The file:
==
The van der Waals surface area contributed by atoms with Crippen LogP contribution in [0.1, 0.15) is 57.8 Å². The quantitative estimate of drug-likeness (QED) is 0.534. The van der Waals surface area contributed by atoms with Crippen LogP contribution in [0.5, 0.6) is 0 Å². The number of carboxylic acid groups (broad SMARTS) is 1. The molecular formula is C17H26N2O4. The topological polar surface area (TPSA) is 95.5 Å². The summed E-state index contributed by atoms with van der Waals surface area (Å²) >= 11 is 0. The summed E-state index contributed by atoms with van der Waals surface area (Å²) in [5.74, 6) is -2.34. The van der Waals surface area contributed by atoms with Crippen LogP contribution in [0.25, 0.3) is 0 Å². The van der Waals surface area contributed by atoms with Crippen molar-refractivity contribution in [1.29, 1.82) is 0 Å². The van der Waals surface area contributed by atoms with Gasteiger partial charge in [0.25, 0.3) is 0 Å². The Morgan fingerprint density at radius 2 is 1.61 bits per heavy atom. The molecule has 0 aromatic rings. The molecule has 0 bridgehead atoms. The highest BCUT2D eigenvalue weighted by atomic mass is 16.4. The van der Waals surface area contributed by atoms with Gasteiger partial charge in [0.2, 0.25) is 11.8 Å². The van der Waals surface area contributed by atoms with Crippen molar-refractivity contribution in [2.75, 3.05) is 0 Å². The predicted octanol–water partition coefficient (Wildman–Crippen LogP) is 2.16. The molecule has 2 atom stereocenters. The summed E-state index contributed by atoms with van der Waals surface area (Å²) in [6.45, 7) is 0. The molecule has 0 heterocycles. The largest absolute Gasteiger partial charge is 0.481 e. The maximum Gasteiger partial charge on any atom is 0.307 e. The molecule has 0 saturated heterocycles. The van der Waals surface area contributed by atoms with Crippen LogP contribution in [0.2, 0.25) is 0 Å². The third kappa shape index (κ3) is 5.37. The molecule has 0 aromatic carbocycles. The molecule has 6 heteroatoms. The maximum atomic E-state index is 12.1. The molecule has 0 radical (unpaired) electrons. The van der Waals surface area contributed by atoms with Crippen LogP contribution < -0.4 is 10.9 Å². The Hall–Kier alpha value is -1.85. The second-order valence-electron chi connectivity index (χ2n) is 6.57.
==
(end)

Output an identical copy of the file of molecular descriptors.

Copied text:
The van der Waals surface area contributed by atoms with Crippen LogP contribution in [0.1, 0.15) is 57.8 Å². The quantitative estimate of drug-likeness (QED) is 0.534. The van der Waals surface area contributed by atoms with Crippen LogP contribution in [0.5, 0.6) is 0 Å². The number of carboxylic acid groups (broad SMARTS) is 1. The molecular formula is C17H26N2O4. The topological polar surface area (TPSA) is 95.5 Å². The summed E-state index contributed by atoms with van der Waals surface area (Å²) >= 11 is 0. The summed E-state index contributed by atoms with van der Waals surface area (Å²) in [5.74, 6) is -2.34. The van der Waals surface area contributed by atoms with Crippen LogP contribution in [0.25, 0.3) is 0 Å². The van der Waals surface area contributed by atoms with Crippen molar-refractivity contribution in [1.29, 1.82) is 0 Å². The van der Waals surface area contributed by atoms with Gasteiger partial charge in [0.25, 0.3) is 0 Å². The Morgan fingerprint density at radius 2 is 1.61 bits per heavy atom. The molecule has 0 aromatic rings. The molecule has 0 bridgehead atoms. The highest BCUT2D eigenvalue weighted by atomic mass is 16.4. The van der Waals surface area contributed by atoms with Gasteiger partial charge in [0.2, 0.25) is 11.8 Å². The van der Waals surface area contributed by atoms with Crippen molar-refractivity contribution in [2.75, 3.05) is 0 Å². The predicted octanol–water partition coefficient (Wildman–Crippen LogP) is 2.16. The molecule has 2 atom stereocenters. The summed E-state index contributed by atoms with van der Waals surface area (Å²) in [6.45, 7) is 0. The molecule has 0 heterocycles. The largest absolute Gasteiger partial charge is 0.481 e. The maximum Gasteiger partial charge on any atom is 0.307 e. The molecule has 0 saturated heterocycles. The van der Waals surface area contributed by atoms with Crippen LogP contribution in [0.2, 0.25) is 0 Å². The third kappa shape index (κ3) is 5.37. The molecule has 0 aromatic carbocycles. The molecule has 6 heteroatoms. The maximum atomic E-state index is 12.1. The molecule has 0 radical (unpaired) electrons. The van der Waals surface area contributed by atoms with Crippen LogP contribution < -0.4 is 10.9 Å². The Hall–Kier alpha value is -1.85. The second-order valence-electron chi connectivity index (χ2n) is 6.57.